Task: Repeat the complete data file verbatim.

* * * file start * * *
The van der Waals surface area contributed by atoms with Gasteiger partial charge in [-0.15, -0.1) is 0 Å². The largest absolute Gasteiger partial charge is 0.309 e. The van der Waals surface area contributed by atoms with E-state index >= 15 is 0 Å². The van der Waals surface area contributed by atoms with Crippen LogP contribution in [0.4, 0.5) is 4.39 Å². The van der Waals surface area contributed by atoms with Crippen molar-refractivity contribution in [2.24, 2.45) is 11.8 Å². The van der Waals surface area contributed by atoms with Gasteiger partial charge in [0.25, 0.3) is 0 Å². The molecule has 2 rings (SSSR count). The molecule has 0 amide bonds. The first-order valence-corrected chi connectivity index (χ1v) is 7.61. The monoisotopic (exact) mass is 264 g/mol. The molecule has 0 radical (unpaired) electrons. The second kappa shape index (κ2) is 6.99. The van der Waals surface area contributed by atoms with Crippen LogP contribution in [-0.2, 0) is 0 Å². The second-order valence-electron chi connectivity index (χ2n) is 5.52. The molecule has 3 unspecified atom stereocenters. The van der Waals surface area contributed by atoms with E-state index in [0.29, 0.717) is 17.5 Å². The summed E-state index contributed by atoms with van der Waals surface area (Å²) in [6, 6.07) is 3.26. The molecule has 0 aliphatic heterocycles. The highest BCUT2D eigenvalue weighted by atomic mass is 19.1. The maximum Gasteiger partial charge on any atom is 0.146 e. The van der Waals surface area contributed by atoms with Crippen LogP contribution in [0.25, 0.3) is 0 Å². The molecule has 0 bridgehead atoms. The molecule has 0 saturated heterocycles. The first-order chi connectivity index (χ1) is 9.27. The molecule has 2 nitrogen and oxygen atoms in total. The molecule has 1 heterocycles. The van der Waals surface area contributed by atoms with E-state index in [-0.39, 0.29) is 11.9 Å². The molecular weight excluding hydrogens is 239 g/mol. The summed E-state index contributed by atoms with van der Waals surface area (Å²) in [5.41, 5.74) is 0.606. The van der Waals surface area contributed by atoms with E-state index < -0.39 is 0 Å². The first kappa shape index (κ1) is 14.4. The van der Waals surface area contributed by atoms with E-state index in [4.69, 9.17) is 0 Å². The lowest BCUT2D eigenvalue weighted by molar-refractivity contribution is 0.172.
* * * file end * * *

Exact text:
The van der Waals surface area contributed by atoms with Gasteiger partial charge in [-0.15, -0.1) is 0 Å². The largest absolute Gasteiger partial charge is 0.309 e. The van der Waals surface area contributed by atoms with E-state index >= 15 is 0 Å². The van der Waals surface area contributed by atoms with Crippen LogP contribution in [0.4, 0.5) is 4.39 Å². The van der Waals surface area contributed by atoms with Crippen molar-refractivity contribution in [2.24, 2.45) is 11.8 Å². The van der Waals surface area contributed by atoms with Gasteiger partial charge in [0.25, 0.3) is 0 Å². The molecule has 2 rings (SSSR count). The molecule has 0 amide bonds. The first-order valence-corrected chi connectivity index (χ1v) is 7.61. The monoisotopic (exact) mass is 264 g/mol. The molecule has 0 radical (unpaired) electrons. The second kappa shape index (κ2) is 6.99. The van der Waals surface area contributed by atoms with Crippen LogP contribution in [-0.2, 0) is 0 Å². The second-order valence-electron chi connectivity index (χ2n) is 5.52. The molecule has 3 unspecified atom stereocenters. The van der Waals surface area contributed by atoms with E-state index in [0.29, 0.717) is 17.5 Å². The summed E-state index contributed by atoms with van der Waals surface area (Å²) in [6, 6.07) is 3.26. The molecule has 0 aliphatic heterocycles. The highest BCUT2D eigenvalue weighted by atomic mass is 19.1. The maximum Gasteiger partial charge on any atom is 0.146 e. The van der Waals surface area contributed by atoms with Crippen LogP contribution in [0.25, 0.3) is 0 Å². The molecule has 0 bridgehead atoms. The molecule has 0 saturated heterocycles. The first-order chi connectivity index (χ1) is 9.27. The molecule has 2 nitrogen and oxygen atoms in total. The molecule has 1 heterocycles. The van der Waals surface area contributed by atoms with E-state index in [-0.39, 0.29) is 11.9 Å². The molecular weight excluding hydrogens is 239 g/mol. The summed E-state index contributed by atoms with van der Waals surface area (Å²) in [5.41, 5.74) is 0.606. The van der Waals surface area contributed by atoms with E-state index < -0.39 is 0 Å². The first kappa shape index (κ1) is 14.4. The van der Waals surface area contributed by atoms with E-state index in [4.69, 9.17) is 0 Å². The lowest BCUT2D eigenvalue weighted by molar-refractivity contribution is 0.172.